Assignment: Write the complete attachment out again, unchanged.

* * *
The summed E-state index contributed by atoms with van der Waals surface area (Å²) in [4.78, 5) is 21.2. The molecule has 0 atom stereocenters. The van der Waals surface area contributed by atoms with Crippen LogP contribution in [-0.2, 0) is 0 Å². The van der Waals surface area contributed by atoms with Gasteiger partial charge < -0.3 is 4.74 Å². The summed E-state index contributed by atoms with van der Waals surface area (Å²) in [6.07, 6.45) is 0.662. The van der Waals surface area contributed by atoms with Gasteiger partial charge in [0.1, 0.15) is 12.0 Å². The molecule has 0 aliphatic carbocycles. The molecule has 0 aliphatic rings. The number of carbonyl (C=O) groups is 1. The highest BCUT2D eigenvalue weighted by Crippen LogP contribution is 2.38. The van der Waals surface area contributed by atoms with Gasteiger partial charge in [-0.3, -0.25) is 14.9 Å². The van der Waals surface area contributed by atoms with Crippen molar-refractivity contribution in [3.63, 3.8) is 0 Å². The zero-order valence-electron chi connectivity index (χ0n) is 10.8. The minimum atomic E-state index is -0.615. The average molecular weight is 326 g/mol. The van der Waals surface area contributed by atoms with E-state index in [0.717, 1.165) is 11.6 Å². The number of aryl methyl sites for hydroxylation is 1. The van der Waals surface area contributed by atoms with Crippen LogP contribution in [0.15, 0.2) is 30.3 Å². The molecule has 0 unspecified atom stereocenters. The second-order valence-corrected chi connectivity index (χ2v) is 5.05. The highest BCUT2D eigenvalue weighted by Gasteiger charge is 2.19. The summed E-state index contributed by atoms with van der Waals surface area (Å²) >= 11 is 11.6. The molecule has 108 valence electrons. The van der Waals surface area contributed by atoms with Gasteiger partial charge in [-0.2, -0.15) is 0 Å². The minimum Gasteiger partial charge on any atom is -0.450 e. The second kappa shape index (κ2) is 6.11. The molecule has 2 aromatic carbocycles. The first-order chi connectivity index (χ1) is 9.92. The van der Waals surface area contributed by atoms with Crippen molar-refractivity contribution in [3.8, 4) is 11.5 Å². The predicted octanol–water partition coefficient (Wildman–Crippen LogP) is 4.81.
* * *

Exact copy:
The summed E-state index contributed by atoms with van der Waals surface area (Å²) in [4.78, 5) is 21.2. The molecule has 0 atom stereocenters. The van der Waals surface area contributed by atoms with Crippen LogP contribution in [-0.2, 0) is 0 Å². The van der Waals surface area contributed by atoms with Gasteiger partial charge < -0.3 is 4.74 Å². The summed E-state index contributed by atoms with van der Waals surface area (Å²) in [6.07, 6.45) is 0.662. The van der Waals surface area contributed by atoms with Gasteiger partial charge in [0.1, 0.15) is 12.0 Å². The molecule has 0 aliphatic carbocycles. The molecule has 0 aliphatic rings. The number of carbonyl (C=O) groups is 1. The highest BCUT2D eigenvalue weighted by Crippen LogP contribution is 2.38. The van der Waals surface area contributed by atoms with Gasteiger partial charge in [-0.3, -0.25) is 14.9 Å². The van der Waals surface area contributed by atoms with Crippen molar-refractivity contribution in [3.63, 3.8) is 0 Å². The zero-order valence-electron chi connectivity index (χ0n) is 10.8. The minimum atomic E-state index is -0.615. The average molecular weight is 326 g/mol. The van der Waals surface area contributed by atoms with E-state index in [0.717, 1.165) is 11.6 Å². The number of aryl methyl sites for hydroxylation is 1. The van der Waals surface area contributed by atoms with Crippen LogP contribution in [0.15, 0.2) is 30.3 Å². The molecule has 0 unspecified atom stereocenters. The second-order valence-corrected chi connectivity index (χ2v) is 5.05. The highest BCUT2D eigenvalue weighted by Gasteiger charge is 2.19. The summed E-state index contributed by atoms with van der Waals surface area (Å²) >= 11 is 11.6. The molecule has 108 valence electrons. The van der Waals surface area contributed by atoms with Gasteiger partial charge in [-0.2, -0.15) is 0 Å². The minimum Gasteiger partial charge on any atom is -0.450 e. The second kappa shape index (κ2) is 6.11. The molecule has 2 aromatic carbocycles. The first-order chi connectivity index (χ1) is 9.92. The van der Waals surface area contributed by atoms with Crippen molar-refractivity contribution in [3.8, 4) is 11.5 Å². The predicted octanol–water partition coefficient (Wildman–Crippen LogP) is 4.81.